Biodiesel vs. Diesel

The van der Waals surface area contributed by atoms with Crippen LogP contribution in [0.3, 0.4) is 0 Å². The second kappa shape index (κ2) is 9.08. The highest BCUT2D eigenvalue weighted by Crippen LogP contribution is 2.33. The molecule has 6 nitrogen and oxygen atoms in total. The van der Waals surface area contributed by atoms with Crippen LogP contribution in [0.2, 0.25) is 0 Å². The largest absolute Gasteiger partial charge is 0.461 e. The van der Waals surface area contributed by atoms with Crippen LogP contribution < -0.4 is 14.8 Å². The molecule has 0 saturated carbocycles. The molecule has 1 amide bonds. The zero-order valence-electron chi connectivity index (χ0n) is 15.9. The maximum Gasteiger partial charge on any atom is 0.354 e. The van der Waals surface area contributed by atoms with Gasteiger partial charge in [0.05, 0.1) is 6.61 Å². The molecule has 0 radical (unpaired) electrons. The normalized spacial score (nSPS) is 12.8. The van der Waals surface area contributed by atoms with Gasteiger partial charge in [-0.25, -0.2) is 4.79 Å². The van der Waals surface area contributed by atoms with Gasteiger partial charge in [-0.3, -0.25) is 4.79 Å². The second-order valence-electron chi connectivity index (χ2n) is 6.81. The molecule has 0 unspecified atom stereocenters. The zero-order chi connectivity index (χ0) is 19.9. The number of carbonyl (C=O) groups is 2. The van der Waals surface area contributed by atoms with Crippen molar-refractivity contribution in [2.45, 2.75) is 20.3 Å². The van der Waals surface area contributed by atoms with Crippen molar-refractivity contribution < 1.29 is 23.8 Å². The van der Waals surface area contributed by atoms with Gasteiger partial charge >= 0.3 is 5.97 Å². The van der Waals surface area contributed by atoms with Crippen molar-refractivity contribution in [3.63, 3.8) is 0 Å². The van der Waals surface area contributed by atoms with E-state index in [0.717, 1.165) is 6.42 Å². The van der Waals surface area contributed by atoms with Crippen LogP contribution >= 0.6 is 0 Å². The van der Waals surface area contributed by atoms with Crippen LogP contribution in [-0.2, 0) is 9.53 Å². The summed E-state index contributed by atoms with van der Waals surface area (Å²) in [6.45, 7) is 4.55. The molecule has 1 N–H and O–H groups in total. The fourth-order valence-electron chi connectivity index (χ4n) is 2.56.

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A majority of the population probably uses diesel fuel in automobiles, and central heating systems to heat buildings and houses. However, diesel fuel is dangerous to the environment. There is another option that can be used in place of diesel oil to fuel cars and to heat buildings. “Biodiesel is a legally registered fuel, and fuel additive with the U.S. Environmental Protection Agency (EPA)”, and it is made from “vegetable oils, yellow grease, used cooking oils, and tallow” (“Biodiesel Production and Distribution”). Biodiesel fuel has many advantages over diesel fuel that allows it to be a better fuel than diesel fuel such as improving the environment, decrease the U.S. dependency on foreign petroleum, and reducing the amount of hurtful contaminants. On the other hand, occasionally people think that biodiesel has more disadvantages than advantages. For example, biodiesel is “currently more expensive” than petroleum based fuels, and biodiesel is “not suitable for use in low temperatures” (“Biodiesel”). People also perceive biodiesel as a disadvantage since, there is a “concern of biodiesel’s influence on engine durability” (“Biodiesel”). In spite of, some people thinking that biodiesel have further disadvantages than advantages others respectably disagree. Supporters of biodiesel have faith in biodiesel being worthy substitutes of diesel fuel since it can help improve the environment. “According to the Environmental Protection Agency (EPA), greenhouse gas emissions can be reduced by at least by 57 percent and up to 86 percent with the use of biodiesel” (“What is Biodiesel?”). Whereas those who are devoted to using diesel fuel in vehicles are causing harm to the atmosphere. A person who is simply driving from work to ho... ... middle of paper ... ...nd buildings while also helping to mend the environment, allows the U.S. to not have to rely on foreign petroleum, and can lower health risks for people. If you are not a fan of biodiesel you might want to become one, especially if you care about your health. Works Cited “Biodiesel”. Cyberlipid Center. Web. 28 March 2014. Perritano, John. "Top 10 Advantages of Biofuels” 12 January 2011. HowStuffWorks.com. Web. 18 April 2014. United States Department of Energy. “Biodiesel”. Web. 28 March 2014. ---. “Biodiesel Benefits and Considerations”. Web. 4 April 2014. ---. “Biodiesel Production and Distribution”. Web. 4 April 2014. Varrasi, John “Waste Not: Used Cooking Oil= Energy Source”. American Society of Mechanical Engineers (ASME). January 2012. Web. 29 March 2014. “What is Biodiesel?” Biodiesel Basics. National Biodiesel Board 2014. Web. 28 March 2014
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